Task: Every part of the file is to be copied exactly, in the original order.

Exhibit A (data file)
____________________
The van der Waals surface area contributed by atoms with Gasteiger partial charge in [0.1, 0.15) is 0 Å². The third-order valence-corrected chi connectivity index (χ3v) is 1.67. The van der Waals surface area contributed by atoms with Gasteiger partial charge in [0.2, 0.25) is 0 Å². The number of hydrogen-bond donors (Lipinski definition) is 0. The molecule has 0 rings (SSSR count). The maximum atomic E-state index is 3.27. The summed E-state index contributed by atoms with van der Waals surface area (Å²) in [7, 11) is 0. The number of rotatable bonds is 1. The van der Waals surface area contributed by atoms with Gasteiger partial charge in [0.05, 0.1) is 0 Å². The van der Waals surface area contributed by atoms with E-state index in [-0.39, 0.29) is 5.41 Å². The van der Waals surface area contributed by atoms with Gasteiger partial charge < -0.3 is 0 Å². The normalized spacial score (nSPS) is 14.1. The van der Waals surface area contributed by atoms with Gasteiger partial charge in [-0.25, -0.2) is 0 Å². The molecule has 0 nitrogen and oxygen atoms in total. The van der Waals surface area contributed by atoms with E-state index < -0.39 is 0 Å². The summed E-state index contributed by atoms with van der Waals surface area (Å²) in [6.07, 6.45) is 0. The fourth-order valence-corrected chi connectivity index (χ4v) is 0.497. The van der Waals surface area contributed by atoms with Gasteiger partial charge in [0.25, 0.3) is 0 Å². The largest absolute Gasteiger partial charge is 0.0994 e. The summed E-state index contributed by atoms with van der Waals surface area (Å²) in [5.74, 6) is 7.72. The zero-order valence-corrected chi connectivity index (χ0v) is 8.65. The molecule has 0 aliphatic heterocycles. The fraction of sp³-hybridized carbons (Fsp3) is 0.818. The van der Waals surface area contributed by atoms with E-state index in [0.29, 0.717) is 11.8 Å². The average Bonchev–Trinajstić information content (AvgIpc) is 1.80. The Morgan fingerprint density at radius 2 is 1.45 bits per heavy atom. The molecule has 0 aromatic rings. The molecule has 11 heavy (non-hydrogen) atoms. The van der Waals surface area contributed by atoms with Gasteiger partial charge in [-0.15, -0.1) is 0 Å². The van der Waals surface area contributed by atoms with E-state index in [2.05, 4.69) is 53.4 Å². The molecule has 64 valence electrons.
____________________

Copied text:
The van der Waals surface area contributed by atoms with Gasteiger partial charge in [0.1, 0.15) is 0 Å². The third-order valence-corrected chi connectivity index (χ3v) is 1.67. The van der Waals surface area contributed by atoms with Gasteiger partial charge in [0.2, 0.25) is 0 Å². The number of hydrogen-bond donors (Lipinski definition) is 0. The molecule has 0 rings (SSSR count). The maximum atomic E-state index is 3.27. The summed E-state index contributed by atoms with van der Waals surface area (Å²) in [7, 11) is 0. The number of rotatable bonds is 1. The van der Waals surface area contributed by atoms with Gasteiger partial charge in [0.05, 0.1) is 0 Å². The van der Waals surface area contributed by atoms with E-state index in [-0.39, 0.29) is 5.41 Å². The van der Waals surface area contributed by atoms with Gasteiger partial charge < -0.3 is 0 Å². The normalized spacial score (nSPS) is 14.1. The van der Waals surface area contributed by atoms with Gasteiger partial charge in [-0.25, -0.2) is 0 Å². The molecule has 0 nitrogen and oxygen atoms in total. The van der Waals surface area contributed by atoms with E-state index < -0.39 is 0 Å². The summed E-state index contributed by atoms with van der Waals surface area (Å²) in [6.07, 6.45) is 0. The fourth-order valence-corrected chi connectivity index (χ4v) is 0.497. The van der Waals surface area contributed by atoms with Gasteiger partial charge in [0.25, 0.3) is 0 Å². The largest absolute Gasteiger partial charge is 0.0994 e. The summed E-state index contributed by atoms with van der Waals surface area (Å²) in [5.74, 6) is 7.72. The zero-order valence-corrected chi connectivity index (χ0v) is 8.65. The molecule has 0 aliphatic heterocycles. The fraction of sp³-hybridized carbons (Fsp3) is 0.818. The van der Waals surface area contributed by atoms with E-state index in [0.29, 0.717) is 11.8 Å². The average Bonchev–Trinajstić information content (AvgIpc) is 1.80. The Morgan fingerprint density at radius 2 is 1.45 bits per heavy atom. The molecule has 0 aromatic rings. The molecule has 11 heavy (non-hydrogen) atoms. The van der Waals surface area contributed by atoms with Gasteiger partial charge in [-0.15, -0.1) is 0 Å². The van der Waals surface area contributed by atoms with E-state index in [2.05, 4.69) is 53.4 Å². The molecule has 64 valence electrons.